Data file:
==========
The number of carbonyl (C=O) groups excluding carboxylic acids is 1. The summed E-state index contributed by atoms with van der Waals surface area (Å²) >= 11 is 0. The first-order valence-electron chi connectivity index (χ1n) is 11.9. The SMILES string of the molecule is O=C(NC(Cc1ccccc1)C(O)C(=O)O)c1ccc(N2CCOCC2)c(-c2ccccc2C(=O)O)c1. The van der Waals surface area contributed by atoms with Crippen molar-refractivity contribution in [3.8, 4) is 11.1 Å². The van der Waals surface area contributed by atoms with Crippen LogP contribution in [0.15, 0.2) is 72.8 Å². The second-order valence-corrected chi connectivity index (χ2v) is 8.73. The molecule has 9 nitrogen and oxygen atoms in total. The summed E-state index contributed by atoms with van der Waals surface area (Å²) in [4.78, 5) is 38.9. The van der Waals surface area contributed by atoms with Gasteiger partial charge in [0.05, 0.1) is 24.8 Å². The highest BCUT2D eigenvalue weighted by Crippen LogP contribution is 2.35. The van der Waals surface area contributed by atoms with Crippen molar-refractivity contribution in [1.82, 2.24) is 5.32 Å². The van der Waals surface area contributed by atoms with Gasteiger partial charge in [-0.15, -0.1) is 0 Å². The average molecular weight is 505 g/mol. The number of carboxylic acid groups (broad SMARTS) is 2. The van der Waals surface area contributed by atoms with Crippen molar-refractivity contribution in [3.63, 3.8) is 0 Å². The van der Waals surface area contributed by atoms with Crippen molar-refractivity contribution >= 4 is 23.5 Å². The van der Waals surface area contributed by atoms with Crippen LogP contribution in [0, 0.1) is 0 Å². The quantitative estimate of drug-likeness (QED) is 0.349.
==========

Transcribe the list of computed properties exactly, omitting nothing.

The number of carbonyl (C=O) groups excluding carboxylic acids is 1. The summed E-state index contributed by atoms with van der Waals surface area (Å²) >= 11 is 0. The first-order valence-electron chi connectivity index (χ1n) is 11.9. The SMILES string of the molecule is O=C(NC(Cc1ccccc1)C(O)C(=O)O)c1ccc(N2CCOCC2)c(-c2ccccc2C(=O)O)c1. The van der Waals surface area contributed by atoms with Crippen molar-refractivity contribution in [3.8, 4) is 11.1 Å². The van der Waals surface area contributed by atoms with Crippen LogP contribution in [0.15, 0.2) is 72.8 Å². The second-order valence-corrected chi connectivity index (χ2v) is 8.73. The molecule has 9 nitrogen and oxygen atoms in total. The summed E-state index contributed by atoms with van der Waals surface area (Å²) in [4.78, 5) is 38.9. The van der Waals surface area contributed by atoms with Gasteiger partial charge in [0.05, 0.1) is 24.8 Å². The highest BCUT2D eigenvalue weighted by Crippen LogP contribution is 2.35. The van der Waals surface area contributed by atoms with Crippen molar-refractivity contribution in [1.82, 2.24) is 5.32 Å². The van der Waals surface area contributed by atoms with Gasteiger partial charge in [-0.15, -0.1) is 0 Å². The average molecular weight is 505 g/mol. The number of carboxylic acid groups (broad SMARTS) is 2. The van der Waals surface area contributed by atoms with Crippen molar-refractivity contribution in [3.63, 3.8) is 0 Å². The van der Waals surface area contributed by atoms with Crippen molar-refractivity contribution >= 4 is 23.5 Å². The van der Waals surface area contributed by atoms with Crippen LogP contribution in [0, 0.1) is 0 Å². The quantitative estimate of drug-likeness (QED) is 0.349.